NOS News•yesterday, 05:08
Charities have paid millions last year to be able to store donor money at banks. The twenty largest charities involved more than 2.3 million euros that were paid in negative interest, according to an inventory by the NOS.
For the past year and a half, customers have had to pay interest to their bank above certain amounts, instead of receiving interest. The banks said they were forced to do so by the historically low interest rates. When the negative interest rate was introduced in 2020, charities warned about the consequences and asked for an exception.
Still, all funds had to pay. This also applies to Doctors Without Borders, which lost the most with 362,000 euros. “That is a lot of money, which we prefer not to pay to the banks,” says Thijs van Buuren of Doctors Without Borders. “Certainly not if you compare that to the billions in profits they made last year.”
The largest organizations annually raise more than 700 million euros in donor money. About 0.32 percent of that was spent on paying negative interest. “Money that should actually have gone to the work of the charities,” says Margreet Plug, director of Charity Netherlands.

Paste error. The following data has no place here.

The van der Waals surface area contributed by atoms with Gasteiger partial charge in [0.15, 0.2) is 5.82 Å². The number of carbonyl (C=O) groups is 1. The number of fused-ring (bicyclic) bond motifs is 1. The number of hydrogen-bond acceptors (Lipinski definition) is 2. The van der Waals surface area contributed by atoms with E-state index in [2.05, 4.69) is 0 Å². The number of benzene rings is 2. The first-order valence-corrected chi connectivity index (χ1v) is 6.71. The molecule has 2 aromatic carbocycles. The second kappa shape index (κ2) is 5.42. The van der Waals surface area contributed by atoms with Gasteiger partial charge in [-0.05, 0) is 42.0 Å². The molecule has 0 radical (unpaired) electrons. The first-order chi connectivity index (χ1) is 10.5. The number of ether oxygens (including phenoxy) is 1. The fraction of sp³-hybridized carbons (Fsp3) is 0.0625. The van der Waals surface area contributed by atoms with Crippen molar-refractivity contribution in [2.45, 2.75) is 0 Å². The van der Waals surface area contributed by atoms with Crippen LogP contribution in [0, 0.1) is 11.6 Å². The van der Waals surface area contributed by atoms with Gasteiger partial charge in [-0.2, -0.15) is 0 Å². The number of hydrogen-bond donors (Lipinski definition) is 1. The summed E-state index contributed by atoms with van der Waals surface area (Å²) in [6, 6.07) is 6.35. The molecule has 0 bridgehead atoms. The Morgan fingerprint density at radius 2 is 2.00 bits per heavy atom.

According to her, the organizations have done everything to limit the damage. “By reaching agreements with your own bank, which eased the pain. Or by spreading assets over several banks, although that turned out to be difficult.”
Plan International, among others, opened several accounts, but still had to pay more than 40,000 euros in negative interest in the 2020-2021 financial year. Banks have now phased out the option to spread money across accounts.
War Child managed to make agreements with the bank and eventually paid almost 13,000 euros. “As a result, the interest costs have remained somewhat limited. That said, they remain painful costs,” says the spokesperson.
Unicef, the fifth largest fund in the Netherlands in terms of size, lost only 10,000 euros. According to a spokesperson, this was achieved by quickly transferring money from the Dutch accounts to the head office in New York.
invest 7 million
Some charities have started investing more to pay less negative interest. For example, Dierenbescherming has transferred 7 million to an investment account. That could not prevent that 73,000 euros in negative interest had to be paid.
But some charities have no choice but to keep their money in the bank because they want to react quickly in the event of a disaster. “It does not announce itself in advance,” says Van Buuren of Doctors Without Borders. “This way we can quickly free up money to take action.”
The end of negative interest rates now seems in sight, when tomorrow the European Central Bank raises interest rates for the first time in ten years. The major Dutch banks have announced that they will reduce negative interest rates in the near future.